The African Methodist Episcopal Church, whose founders affirmed their humanity in the face of slavery and racism, stands in defense of disadvantaged and oppressed people in the 21st century. From the origins in the Free African Society through the involvement of the AME clergy and lay in the Civil War of the 1860's and the Civil Rights Movement in the 1960's, the AMEC has preached salvation from sin and deliverance from bondage. The mission expanded to others within the African Diasporas in the Americas, Africa, Caribbean, and Europe. Whether in schools, seminaries, hospitals or social service centers, the AME Church has lived the gospel outside its sanctuaries. This mandate sill informs its ministry, vision and mission in the Church's third century of existence.
1. The Mission
The Mission of the AME Church is to minister to the social, spiritual, and physical development of all people.
2. The Vision
At every level of the Connection and in every local church, the AME Church shall engage in carrying out the spirit of the original Free African Society, out of which the AME Church evolved: that is, to seek out and save the lost, and to serve the needy. It is also the duty of the Church to continue to encourage all members to become involved in all aspects of church training.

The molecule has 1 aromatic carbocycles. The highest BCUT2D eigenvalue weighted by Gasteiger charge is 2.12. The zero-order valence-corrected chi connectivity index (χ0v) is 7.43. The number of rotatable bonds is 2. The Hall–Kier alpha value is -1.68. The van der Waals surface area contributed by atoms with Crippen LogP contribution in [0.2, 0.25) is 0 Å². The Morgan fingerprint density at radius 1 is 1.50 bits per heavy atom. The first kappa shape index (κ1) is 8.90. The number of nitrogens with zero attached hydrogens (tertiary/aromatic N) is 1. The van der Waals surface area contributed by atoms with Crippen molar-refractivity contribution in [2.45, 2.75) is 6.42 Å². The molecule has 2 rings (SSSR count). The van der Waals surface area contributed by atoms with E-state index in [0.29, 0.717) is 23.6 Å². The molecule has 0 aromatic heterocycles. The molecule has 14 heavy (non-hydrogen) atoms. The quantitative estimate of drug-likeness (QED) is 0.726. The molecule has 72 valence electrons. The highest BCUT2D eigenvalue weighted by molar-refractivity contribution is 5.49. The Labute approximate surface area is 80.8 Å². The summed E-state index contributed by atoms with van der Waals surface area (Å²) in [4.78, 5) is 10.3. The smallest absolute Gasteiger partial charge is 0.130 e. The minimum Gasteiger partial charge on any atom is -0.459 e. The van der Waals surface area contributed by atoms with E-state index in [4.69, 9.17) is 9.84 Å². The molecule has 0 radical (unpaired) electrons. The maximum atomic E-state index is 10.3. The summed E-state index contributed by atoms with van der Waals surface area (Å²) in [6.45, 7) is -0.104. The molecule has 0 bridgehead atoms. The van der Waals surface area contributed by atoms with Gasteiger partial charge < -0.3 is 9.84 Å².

3. The Purpose
The ultimate purposes are: (1) make available God's biblical principles, (2) spread Christ's liberating gospel, and (3) provide continuing programs which will enhance the entire social development of all people.
4. The Objectives
In order to meet the needs at every level of the Connection and in every local church, the AME Church shall implement strategies to train all members in: (1) Christian discipleship, (2) Christian leadership, (3) current teaching methods and materials, (4) the history and significance of the AME Church, (5) God's biblical principles, and (6) social development to which all should be applied to daily living.
Why We are Called A.M.E.?
AFRICAN - Because we were founded and formed by people of African descent - though this does NOT exclude any person of color or ethnicity, because there is only ONE race: the HUMAN race. On the contrary, our beginnings are wrapped in the vision of human equality and unity.
METHODIST - Because Richard Allen believed that Methodism was best suited to his people and the original founders were strong believer's in the teachings and doctrines set fourth by John Wesley, the founder of Methodism. The A.M.E. church even adapted the Methodist Articles of Religion into our own 25 Articles of Religion.
EPISCOPAL - Because we use an Episcopal form of Government... the use of Bishops and Presiding Elders (Superintendents) and such.
God Our Father
Christ Our Redeemer
The Holy Spirit Our Comforter
Humankind Our Family